Latin America Reading List

Open Veins of Latin America

Eduardo Galeano,  Monthly Review
Weaving fact and imagery into a rich tapestry, Galeano fuses scientific analysis with the passions of a plundered and suffering people. An immense gathering of materials is framed with a vigorous style that never falters in its command of themes. All readers interested in great historical, economic, political, and social writing will find a singular analytical achievement, and an overwhelming narrative that makes history speak, unforgettably.

Days and Nights of Love and War

Eduardo Galeano, Monthly Review
Days and Nights of Love and War is the personal testimony of one of Latin America’s foremost contemporary writers. In this fascinating journal and eloquent history, Eduardo Galeano movingly documents the myriad acts of courage and resistance of the Latin American people during a period of intense violence and extreme repression. Alternating between reportage, personal vignettes, interviews, travelogues, and folklore, and richly conveyed with anger, sadness, irony, and humor, Days and Nights pays loving tribute to those who continue to believe in, and fight for, a more human existence.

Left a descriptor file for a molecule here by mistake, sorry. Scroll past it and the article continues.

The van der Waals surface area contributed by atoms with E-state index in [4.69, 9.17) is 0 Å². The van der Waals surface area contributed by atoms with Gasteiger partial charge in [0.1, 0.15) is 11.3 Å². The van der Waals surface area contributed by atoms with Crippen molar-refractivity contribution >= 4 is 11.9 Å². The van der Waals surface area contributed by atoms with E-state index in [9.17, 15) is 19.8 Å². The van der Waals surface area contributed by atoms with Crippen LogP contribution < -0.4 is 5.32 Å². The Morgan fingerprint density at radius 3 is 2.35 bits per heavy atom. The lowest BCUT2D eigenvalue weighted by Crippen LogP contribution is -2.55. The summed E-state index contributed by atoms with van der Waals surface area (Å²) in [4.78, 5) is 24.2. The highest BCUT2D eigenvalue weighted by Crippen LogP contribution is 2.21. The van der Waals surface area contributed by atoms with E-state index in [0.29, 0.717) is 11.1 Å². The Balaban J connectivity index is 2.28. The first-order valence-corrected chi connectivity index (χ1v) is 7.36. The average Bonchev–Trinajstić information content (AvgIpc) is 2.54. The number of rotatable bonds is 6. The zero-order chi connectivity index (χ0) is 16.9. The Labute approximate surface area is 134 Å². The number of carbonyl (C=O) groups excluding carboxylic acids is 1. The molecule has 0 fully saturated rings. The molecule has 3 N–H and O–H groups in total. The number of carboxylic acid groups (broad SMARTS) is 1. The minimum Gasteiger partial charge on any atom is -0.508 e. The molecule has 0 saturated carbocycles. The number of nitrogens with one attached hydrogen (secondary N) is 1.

Violence in Colombia 1990-2000

Waging War and Negotiating Peace
Charles Bergquist, editor, Scholarly Resources
A collection of essays from academics from Colombia and North America. This book deals with economic issues, drug policy, and structural violence. It also delves into Colombia’s history looking for precedents to the current situation, and makes useful comparisons with neighbouring countries like Bolivia and Ecuador. A highly useful text, even considering that there are other good books on Colombia out there.

The War Against Oblivion

John Ross, Common Courage
A very readable, very informative history of the Zapatista movement until 2000. John Ross has been in Mexico from the beginning and easily conveys his journalist’s knowledge to an English-speaking audience. ‘Our Word is Our Weapon’ by Marcos is probably the best collection of the Zapatistas’ own words, but it doesn’t replace Ross’s book.


I, Rigoberta Menchu

Rigoberta Menchu, Verso
By telling her own story, Menchu provides insight into the whole history of indigenous in Guatemala and, indeed, in Latin America. And not only that, but of the oppression of women, and the strength that she and so many others have found to fight it.

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